UCI Grad Slam 2024 - 10th Anniversary Edition

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Grad Slam is a systemwide competition that showcases and awards the best three-minute research presentations by graduate scholars. This competition not only highlights the excellence, importance and relevance of UCI graduate scholars and their research, but it is also designed to increase graduate students’ communication skills and their capacity to effectively present their work with poise and confidence. It is an opportunity to share accomplishments with the campus, friends of UCI, the local community, and the broader public.

2024 Top-Three Finishers

Onwodi Ifejeokwu - First Place

School of Medicine

Kill the cancer; Spare the brain!

Each year, approximately 2 million Americans will be diagnosed with cancer. With more effective therapies leading to longer life expectancies, there has been a massive influx of cancer survivors suffering from unintended, debilitating side effects, including cancer therapy-related cognitive impairments. Many will face long-term consequences ranging from lapses in memory, difficulty multi-tasking, and for childhood survivors an inability to graduate from high school. Our lab’s previous chemotherapy and radiation studies have shown that it’s not just the cancer or therapy that can cause brain damage: the immune response raised because of the disease and treatment can cause damage, too. This is of particular concern with the modern wave of cancer treatments known as immunotherapies. Unlike more traditional methods of killing cancer which use toxic agents, immunotherapies utilize the body’s own cancer defense mechanisms to kill the cancer. Unfortunately, these mechanisms can also cause brain injury. The great news is brain damage prevention is possible; we have discovered mitigation strategies for chemotherapy and radiation induced brain injury and will do the same for immunotherapies. We hope that future research will further refine our tools to treat cancer and improve quality of life for survivors.

Nnaoma Agwu - Second Place

Henry Samueli School of Engineering

Restoring a Child’s Heart: The IRIS Valve

Every year, 40,000 children in the US are born with congenital heart defects (CHD), and 1 in every 4 with critical CHD will not live past their first year of life. One of the reasons for this issue stems from abnormalities in the right ventricular outflow tract or damage from the surgical repair of an ineffective pulmonary valve surgery. There is one FDA approved pulmonary valve replacement to restore valve function in young children. The Melody’s valve (Medtronic, Minneapolis, MN) is a 20mm diameter balloon expandable valve implanted with minimally invasive surgery into children with a minimum weight limitation of 44-55lbs. Children less than 44lbs. must wait until they have grown, increasing damage to the right ventricle. To eliminate the wait, we designed and developed a new transcatheter pulmonary valve; IRIS valve. Through in vivo implants in piglets, computational simulations and benchtop testing, the IRIS valve functions as a 12mm diameter balloon expandable valve and growth accommodating ability can be deployed for infants as early as 18lbs. IRIS valve will be implanted to replace the faulty pulmonary valve space at 12mm which will be expanded to 20mm to accommodate the growing size of the pulmonary valve space to maintain function.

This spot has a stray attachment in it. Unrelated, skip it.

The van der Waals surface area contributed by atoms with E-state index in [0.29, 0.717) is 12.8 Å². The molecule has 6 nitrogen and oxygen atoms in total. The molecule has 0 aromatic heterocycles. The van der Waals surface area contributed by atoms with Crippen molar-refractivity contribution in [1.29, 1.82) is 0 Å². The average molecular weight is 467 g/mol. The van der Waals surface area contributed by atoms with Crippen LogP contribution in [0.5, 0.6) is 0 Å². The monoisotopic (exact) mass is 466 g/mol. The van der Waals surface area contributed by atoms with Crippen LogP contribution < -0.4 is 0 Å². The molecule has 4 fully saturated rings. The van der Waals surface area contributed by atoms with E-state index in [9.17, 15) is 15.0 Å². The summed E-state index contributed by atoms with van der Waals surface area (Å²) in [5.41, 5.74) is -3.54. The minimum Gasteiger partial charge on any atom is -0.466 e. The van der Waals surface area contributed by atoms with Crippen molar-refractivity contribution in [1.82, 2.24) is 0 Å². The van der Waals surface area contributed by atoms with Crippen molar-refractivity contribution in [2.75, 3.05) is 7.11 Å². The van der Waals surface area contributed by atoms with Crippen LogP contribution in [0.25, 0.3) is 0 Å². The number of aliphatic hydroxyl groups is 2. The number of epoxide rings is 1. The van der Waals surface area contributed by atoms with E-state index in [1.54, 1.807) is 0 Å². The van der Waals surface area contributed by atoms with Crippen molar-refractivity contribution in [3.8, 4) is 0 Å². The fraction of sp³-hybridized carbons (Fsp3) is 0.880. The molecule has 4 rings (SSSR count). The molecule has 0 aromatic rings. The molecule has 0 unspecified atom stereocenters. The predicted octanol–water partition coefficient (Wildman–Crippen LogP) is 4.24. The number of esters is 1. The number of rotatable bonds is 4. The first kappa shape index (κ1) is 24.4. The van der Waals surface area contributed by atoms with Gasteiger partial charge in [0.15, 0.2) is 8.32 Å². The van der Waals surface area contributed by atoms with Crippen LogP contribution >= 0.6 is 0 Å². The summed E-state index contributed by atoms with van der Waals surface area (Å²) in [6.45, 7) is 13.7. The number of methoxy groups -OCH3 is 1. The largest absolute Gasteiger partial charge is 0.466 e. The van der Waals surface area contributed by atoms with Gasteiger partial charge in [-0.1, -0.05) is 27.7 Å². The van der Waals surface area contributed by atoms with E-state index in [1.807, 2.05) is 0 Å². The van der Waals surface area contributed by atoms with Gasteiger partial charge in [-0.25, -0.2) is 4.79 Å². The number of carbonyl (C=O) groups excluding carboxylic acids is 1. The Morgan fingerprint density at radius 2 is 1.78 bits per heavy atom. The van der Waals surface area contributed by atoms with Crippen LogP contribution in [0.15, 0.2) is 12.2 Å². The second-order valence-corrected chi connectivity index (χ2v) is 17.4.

May Hui - Third Place

School of Medicine

Flipping the Switch on Chronic Pain

Chronic pain is a complex condition that affects nearly 1 in every 5 adults worldwide, posing a major public health concern. Yet, despite its widespread prevalence, few effective strategies for pain management exist – fueled in large part by our limited understanding of the underlying mechanisms of chronic pain.

In my graduate research, I’ve identified a key neural circuit that mediates both physical and emotional aspects of chronic pain, using cutting-edge viral tracing techniques. Activation of this circuit is sufficient to induce chronic pain-like symptoms even in uninjured animals, while silencing the circuit not only relieves pain hypersensitivity but also mitigates anxiety-like behaviors in injured animals.

These findings not only shed light on the neural basis of chronic pain but also pave the way for more targeted interventions. By understanding how pain is encoded in the brain, we can develop next-generation, neural circuit-based therapies that not only eliminate the addictive elements of current prescription opioids, but also treat pain symptoms more effectively. This is the future I envision.

Previous Competitions

General Information

Contact: Raslyn Rendon, Director of Alumni Relations
Media Inquiries Contact:  Derrick Fazendin, Director of Communications